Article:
Ruby and Ruby on Rails come with great reference documentation (Ruby doc, Rails doc, or alternatives such as APIdock, or the recent omniref covering also all gems). But when you need to find how to check if one array has all elements of another, you won't find the answer in the doc because it's not use case oriented. The documentation explains what each piece can do, not how you can use it (and clearly not which you should use for a given use case). Of course, that's the same for tutorial and books. Hopefully, there is StackOverflow. Below, I share 7 common use cases of Array I met very often and should be useful to you.

1. How to check if one Array has all elements of another?

You want to check that all imported emails already exist in a contact list.

imported_emails = [ 'john@doe.com', 'janet@doe.com' ]
existing_emails = [ 'john@doe.com', 'janet@doe.com' , 'fred@mercury.com' ]

puts 'already imported' if (imported_emails - existing_emails).empty?

IRB Output:

already imported
=> nil

Reference: Array Difference

2. How to find what's elements are common to two Arrays?

You want to find the common tags of two blog posts.

tags_post1 = [ 'ruby', 'rails', 'test' ]
tags_post2 = [ 'test', 'rspec' ]

common_tags = tags_post1 & tags_post2

IRB Output:

 => ["test"]

Reference: Set Intersection

3. How to merge two Arrays without duplicating entries?

You want to get a unique list of twitter accounts id followed by two persons.

followeds1 = [ 1, 2, 3 ]
followeds2 = [ 2, 4, 5 ]

all_followeds =  followeds1 | followeds2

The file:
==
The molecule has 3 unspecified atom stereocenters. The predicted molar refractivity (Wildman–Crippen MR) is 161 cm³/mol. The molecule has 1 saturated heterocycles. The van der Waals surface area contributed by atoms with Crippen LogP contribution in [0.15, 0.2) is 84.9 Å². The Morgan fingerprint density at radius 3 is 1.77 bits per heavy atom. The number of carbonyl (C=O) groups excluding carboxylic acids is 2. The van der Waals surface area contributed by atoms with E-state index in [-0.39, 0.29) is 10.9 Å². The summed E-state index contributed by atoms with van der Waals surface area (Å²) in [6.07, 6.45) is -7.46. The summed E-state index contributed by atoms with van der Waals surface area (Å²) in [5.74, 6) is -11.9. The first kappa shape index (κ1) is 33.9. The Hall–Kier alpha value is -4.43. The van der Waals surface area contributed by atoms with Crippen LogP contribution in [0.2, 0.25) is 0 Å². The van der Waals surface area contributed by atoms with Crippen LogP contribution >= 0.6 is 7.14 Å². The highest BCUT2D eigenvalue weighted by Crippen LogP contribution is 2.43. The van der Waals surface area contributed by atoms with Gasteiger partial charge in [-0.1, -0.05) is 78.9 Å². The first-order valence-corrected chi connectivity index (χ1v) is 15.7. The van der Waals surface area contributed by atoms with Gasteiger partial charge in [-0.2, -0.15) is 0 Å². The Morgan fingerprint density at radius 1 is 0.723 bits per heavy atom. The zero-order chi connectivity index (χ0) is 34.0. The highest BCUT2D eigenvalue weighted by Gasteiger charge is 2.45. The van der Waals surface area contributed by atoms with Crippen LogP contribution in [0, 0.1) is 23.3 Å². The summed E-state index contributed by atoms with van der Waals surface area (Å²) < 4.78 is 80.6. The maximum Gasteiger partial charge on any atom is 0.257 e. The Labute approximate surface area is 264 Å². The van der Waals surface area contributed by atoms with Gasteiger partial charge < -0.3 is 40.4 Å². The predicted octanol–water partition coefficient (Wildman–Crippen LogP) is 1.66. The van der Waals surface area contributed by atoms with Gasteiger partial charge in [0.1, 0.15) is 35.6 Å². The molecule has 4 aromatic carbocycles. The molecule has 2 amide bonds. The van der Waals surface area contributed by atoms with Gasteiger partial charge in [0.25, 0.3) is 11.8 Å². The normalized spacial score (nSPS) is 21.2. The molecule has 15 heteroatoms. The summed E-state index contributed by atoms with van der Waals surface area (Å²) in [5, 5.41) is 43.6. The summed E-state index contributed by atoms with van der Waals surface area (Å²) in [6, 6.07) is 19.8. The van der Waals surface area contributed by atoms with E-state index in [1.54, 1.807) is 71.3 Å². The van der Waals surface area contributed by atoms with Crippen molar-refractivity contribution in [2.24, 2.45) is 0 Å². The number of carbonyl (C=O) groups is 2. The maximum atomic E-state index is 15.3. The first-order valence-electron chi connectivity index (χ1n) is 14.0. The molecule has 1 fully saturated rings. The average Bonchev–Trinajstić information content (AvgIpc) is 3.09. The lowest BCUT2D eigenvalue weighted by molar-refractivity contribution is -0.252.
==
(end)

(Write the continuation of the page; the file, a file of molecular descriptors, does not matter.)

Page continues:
IRB Output:

 => [1, 2, 3, 4, 5]

Reference: Set Union

4. How to sort an Array of Hashes?

You retrieve data from a third party API that returns an Array of Hashes as following:

data = [
 {
    name: 'Christophe',
    location: 'Belgium'
 },
 {
    name: 'John',
    location: 'United States of America'
 },
 {
    name: 'Piet',
    location: 'Belgium'
 },
 {
    name: 'François',
    location: 'France'
 }
]

When displaying those data, you want to sort them by location. You can do it with:

data.sort_by { |hsh| hsh[:location] }

IRB Output:

 => [
     {:name=>"Christophe", :location=>"Belgium"},
     {:name=>"Piet", :location=>"Belgium"},
     {:name=>"François", :location=>"France"},
     {:name=>"John", :location=>"United States of America"}
    ]

Reference: Enumerable#sort_by

5. How to keep objects in an Array that are unique with respect to one attribute?

In an online shop, on the home page, you need to show one product per category.

Product = Struct.new(:id, :category_id)

products = [
 Product.new(1, 1),
 Product.new(2, 2),
 Product.new(3, 3),
 Product.new(4, 1),
 Product.new(5, 3),
 Product.new(6, 5),
]

products = products.uniq &:category_id

IRB Output:

 => [
     #<struct Product id=1, category_id=1>,
     #<struct Product id=2, category_id=2>,
     #<struct Product id=3, category_id=3>,
     #<struct Product id=6, category_id=5>
    ]

Reference: Array#uniq

6. How to filter an Array with a String?

You've retrieved a list of books and you want to filter them with a String:

books = [
 'The Ruby Programming Language',
 'Programming Ruby 1.9 & 2.0: The Pragmatic Programmers
#039; Guide (The Facets of Ruby)',
 'Practical Object-Oriented Design in Ruby: An Agile Primer',
 'Eloquent Ruby',
 'Ruby on Rails Tutorial: Learn Web Development with Rails'
]

books = books.grep(/[Rr]ails/)

IRB Output:

 => ["Ruby on Rails Tutorial: Learn Web Development with Rails"]

Reference: Enumerable#grep

7. How to always get an Array?

In a method you work with products and you eventually return one or several. But when you get only one, it's not an Array. You can deal very smoothly with both cases with Array() or [*]:

def method
 # …

 [*products]
end

You'll find more explanations in the Bozhidar Batsov's post.

Reference: Kernel#Array, splat operator, Ruby Style guide

What's your daily use cases of Array?

Ruby is full of treasures. It takes some times to know them and find how you can use them. What's yours? What are your typical daily use cases of Array and beautiful Ruby to resolve them?

Update: Cesar did the same exercise in Javascript. Look at his Gist, very interesting.